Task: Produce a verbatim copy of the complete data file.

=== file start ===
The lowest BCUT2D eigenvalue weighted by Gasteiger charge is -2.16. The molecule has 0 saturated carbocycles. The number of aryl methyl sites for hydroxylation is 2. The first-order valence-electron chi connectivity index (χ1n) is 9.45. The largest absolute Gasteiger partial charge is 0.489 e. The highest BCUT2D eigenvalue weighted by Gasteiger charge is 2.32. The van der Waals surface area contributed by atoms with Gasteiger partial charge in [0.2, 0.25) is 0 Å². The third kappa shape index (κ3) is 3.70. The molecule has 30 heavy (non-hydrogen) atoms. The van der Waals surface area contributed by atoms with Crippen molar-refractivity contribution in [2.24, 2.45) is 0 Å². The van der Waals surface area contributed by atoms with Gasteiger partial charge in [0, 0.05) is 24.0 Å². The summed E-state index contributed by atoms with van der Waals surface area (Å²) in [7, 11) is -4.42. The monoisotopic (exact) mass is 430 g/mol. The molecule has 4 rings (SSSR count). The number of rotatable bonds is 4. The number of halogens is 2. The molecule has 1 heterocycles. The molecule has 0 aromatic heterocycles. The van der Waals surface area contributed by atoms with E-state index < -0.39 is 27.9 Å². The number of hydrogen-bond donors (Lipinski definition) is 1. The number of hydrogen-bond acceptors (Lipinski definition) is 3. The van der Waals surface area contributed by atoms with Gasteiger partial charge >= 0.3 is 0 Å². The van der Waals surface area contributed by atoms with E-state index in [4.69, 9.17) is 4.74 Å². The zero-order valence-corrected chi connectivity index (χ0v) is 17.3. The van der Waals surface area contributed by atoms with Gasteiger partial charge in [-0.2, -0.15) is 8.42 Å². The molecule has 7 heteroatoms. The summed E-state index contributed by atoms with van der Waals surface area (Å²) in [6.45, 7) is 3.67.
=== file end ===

The lowest BCUT2D eigenvalue weighted by Gasteiger charge is -2.16. The molecule has 0 saturated carbocycles. The number of aryl methyl sites for hydroxylation is 2. The first-order valence-electron chi connectivity index (χ1n) is 9.45. The largest absolute Gasteiger partial charge is 0.489 e. The highest BCUT2D eigenvalue weighted by Gasteiger charge is 2.32. The van der Waals surface area contributed by atoms with Gasteiger partial charge in [0.2, 0.25) is 0 Å². The third kappa shape index (κ3) is 3.70. The molecule has 30 heavy (non-hydrogen) atoms. The van der Waals surface area contributed by atoms with Crippen molar-refractivity contribution in [2.24, 2.45) is 0 Å². The van der Waals surface area contributed by atoms with Gasteiger partial charge in [0, 0.05) is 24.0 Å². The summed E-state index contributed by atoms with van der Waals surface area (Å²) in [7, 11) is -4.42. The monoisotopic (exact) mass is 430 g/mol. The molecule has 4 rings (SSSR count). The number of rotatable bonds is 4. The number of halogens is 2. The molecule has 1 heterocycles. The molecule has 0 aromatic heterocycles. The van der Waals surface area contributed by atoms with E-state index < -0.39 is 27.9 Å². The number of hydrogen-bond donors (Lipinski definition) is 1. The number of hydrogen-bond acceptors (Lipinski definition) is 3. The van der Waals surface area contributed by atoms with Gasteiger partial charge >= 0.3 is 0 Å². The van der Waals surface area contributed by atoms with E-state index in [4.69, 9.17) is 4.74 Å². The zero-order valence-corrected chi connectivity index (χ0v) is 17.3. The van der Waals surface area contributed by atoms with Gasteiger partial charge in [-0.2, -0.15) is 8.42 Å². The molecule has 7 heteroatoms. The summed E-state index contributed by atoms with van der Waals surface area (Å²) in [6.45, 7) is 3.67.